Which immune cells killed cancer cells?

The team wanted to know which immune cells were responsible for killing the prostate cancer cells. They had previously found that there are two main types of immune cells activated by IL-15 in the presence of prostate cancer cells: NK cells and CD8 T cells. Both these cells are involved directly in killing cancer cells.

The team showed that the increase in killing of cancer cells was due to an increase in the number of NK cells activated.

Figure 4A shows the increase in numbers of activated NK cells when they are mixed with different prostate cancer cells with IL-15 present, or with a combination of IL-15 & STING agonist, compared with a control.
Adapted from: Esteves, A.M., Papaevangelou, E., Dasgupta, P. and Galustian, C., 2021. Combination of Interleukin-15 with a STING agonist, ADU-S100 analog: a potential immunotherapy for prostate cancer. Frontiers in oncology, 11.

They measured markers of NK cell activation and saw that they were increased when both IL-15 and the STING agonist were used. This shows that more NK cells were switched on and producing chemicals that kill cancer cells. Christine’s group also saw a lack of cancer cells being killed when NK cells were removed from the experiment, which supports their finding.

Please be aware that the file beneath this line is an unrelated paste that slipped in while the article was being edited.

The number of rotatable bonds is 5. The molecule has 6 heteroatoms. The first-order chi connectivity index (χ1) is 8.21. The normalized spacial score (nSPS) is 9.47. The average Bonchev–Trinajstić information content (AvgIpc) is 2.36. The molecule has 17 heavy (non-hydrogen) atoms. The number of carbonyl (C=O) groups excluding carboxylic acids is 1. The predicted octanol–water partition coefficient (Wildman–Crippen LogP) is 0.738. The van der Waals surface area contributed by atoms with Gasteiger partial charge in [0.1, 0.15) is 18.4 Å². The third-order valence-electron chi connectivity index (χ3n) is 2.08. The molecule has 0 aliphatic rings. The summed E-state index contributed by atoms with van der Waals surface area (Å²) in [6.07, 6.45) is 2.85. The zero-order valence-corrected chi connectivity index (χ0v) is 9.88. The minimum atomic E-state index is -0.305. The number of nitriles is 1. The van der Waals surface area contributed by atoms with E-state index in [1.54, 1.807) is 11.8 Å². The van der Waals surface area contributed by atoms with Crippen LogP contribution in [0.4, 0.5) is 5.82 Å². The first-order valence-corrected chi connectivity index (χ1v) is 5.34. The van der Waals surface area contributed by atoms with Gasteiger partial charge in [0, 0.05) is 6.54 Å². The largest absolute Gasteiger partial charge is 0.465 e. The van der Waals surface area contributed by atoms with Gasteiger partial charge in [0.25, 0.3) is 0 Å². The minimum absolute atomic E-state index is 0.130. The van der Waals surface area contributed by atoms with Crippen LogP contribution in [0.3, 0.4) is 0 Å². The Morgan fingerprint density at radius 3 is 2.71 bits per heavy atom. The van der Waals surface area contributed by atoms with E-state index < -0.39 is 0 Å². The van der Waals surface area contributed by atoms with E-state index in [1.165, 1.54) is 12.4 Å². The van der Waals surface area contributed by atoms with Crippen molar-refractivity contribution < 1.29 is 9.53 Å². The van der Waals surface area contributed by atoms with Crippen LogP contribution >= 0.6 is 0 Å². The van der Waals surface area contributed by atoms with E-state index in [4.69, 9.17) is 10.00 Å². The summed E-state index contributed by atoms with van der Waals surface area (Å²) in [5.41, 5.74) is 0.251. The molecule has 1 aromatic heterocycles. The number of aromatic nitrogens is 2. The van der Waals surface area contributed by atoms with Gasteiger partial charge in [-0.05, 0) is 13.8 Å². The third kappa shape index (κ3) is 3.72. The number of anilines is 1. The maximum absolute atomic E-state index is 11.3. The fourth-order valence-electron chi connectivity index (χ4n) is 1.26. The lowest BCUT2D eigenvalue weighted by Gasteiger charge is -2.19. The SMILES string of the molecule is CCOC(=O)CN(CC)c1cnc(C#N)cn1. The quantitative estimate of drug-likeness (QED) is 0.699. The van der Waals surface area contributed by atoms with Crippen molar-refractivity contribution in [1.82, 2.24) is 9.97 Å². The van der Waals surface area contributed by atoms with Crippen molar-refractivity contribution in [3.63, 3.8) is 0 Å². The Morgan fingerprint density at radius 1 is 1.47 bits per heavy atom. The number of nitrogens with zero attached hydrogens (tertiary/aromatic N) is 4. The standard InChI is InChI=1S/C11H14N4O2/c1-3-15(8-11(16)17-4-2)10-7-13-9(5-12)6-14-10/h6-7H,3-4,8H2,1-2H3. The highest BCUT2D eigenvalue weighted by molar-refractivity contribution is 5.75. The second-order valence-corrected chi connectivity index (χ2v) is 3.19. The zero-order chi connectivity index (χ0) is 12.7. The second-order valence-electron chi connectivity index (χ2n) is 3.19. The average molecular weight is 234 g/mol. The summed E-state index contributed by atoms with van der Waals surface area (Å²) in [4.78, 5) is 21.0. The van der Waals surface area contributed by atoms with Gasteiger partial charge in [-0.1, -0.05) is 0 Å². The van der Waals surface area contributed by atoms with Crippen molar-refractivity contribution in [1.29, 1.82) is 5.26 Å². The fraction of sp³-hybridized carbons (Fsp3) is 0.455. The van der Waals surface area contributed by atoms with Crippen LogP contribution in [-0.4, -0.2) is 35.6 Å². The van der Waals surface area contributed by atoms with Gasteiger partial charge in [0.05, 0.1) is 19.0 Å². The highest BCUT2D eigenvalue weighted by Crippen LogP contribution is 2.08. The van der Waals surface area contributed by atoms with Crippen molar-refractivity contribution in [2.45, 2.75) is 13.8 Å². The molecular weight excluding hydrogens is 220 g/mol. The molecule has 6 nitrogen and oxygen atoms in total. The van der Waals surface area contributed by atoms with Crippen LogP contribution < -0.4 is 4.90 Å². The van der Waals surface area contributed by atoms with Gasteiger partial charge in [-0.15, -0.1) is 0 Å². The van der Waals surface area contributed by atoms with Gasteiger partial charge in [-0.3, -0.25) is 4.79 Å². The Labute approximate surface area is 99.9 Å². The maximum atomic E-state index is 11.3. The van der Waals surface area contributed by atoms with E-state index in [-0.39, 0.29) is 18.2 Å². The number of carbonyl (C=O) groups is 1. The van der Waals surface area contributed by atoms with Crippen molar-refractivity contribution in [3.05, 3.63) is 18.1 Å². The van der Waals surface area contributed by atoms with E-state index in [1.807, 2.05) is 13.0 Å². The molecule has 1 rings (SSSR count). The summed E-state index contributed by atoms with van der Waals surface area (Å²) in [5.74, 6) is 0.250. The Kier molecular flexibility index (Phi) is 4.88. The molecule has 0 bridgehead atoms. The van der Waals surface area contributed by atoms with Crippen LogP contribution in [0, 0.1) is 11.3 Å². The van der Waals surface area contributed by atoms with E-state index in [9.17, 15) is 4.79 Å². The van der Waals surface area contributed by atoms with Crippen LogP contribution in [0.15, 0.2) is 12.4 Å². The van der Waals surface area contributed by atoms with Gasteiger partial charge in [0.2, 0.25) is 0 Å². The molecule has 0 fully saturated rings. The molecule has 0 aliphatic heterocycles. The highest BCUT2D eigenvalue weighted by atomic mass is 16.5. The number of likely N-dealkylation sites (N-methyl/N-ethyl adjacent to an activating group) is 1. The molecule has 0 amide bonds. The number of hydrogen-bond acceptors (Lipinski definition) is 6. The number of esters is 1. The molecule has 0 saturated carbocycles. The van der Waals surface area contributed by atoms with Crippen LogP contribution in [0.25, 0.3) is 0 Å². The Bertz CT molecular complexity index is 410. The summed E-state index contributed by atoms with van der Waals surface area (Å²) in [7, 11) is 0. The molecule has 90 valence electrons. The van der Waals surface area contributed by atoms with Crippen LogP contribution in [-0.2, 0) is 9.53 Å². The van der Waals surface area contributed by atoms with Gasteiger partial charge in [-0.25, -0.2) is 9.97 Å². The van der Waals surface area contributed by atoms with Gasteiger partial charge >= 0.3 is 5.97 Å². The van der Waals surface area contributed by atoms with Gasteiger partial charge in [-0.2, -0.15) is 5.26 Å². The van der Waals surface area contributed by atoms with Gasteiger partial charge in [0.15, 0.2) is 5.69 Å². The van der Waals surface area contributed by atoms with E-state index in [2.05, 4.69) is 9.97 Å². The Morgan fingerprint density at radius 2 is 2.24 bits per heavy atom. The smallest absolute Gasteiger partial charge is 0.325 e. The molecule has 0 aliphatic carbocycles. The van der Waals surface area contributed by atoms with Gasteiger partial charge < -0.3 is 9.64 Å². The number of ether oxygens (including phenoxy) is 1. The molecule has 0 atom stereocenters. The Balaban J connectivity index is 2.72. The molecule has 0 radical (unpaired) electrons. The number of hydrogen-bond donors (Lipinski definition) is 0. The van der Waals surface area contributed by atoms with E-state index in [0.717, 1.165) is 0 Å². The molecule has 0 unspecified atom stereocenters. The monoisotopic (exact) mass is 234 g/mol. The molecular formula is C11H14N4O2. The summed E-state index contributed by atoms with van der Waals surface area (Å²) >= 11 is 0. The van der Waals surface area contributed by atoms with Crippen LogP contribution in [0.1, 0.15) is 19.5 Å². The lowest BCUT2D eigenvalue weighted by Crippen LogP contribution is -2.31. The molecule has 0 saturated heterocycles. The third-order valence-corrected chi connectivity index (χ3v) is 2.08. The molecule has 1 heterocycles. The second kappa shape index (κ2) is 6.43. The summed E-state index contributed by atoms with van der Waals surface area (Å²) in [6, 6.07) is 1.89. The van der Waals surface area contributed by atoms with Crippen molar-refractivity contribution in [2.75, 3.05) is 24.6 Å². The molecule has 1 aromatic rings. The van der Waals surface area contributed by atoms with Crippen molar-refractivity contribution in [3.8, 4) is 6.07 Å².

Combining immunotherapy with other drugs may give patients better results than using the immunotherapy alone.

Studies on this particular combination of treatments in mice (in vivo) are currently ongoing; so far, this work has been in a lab dish (in vitro). If the results are also seen in mice, this combination of STING agonist and IL-15 immunotherapy is one step closer to being a potentially effective future prostate cancer treatment. Knowing how to improve immunotherapies is incredibly important work as these types of treatment haven’t had as much success in prostate cancer.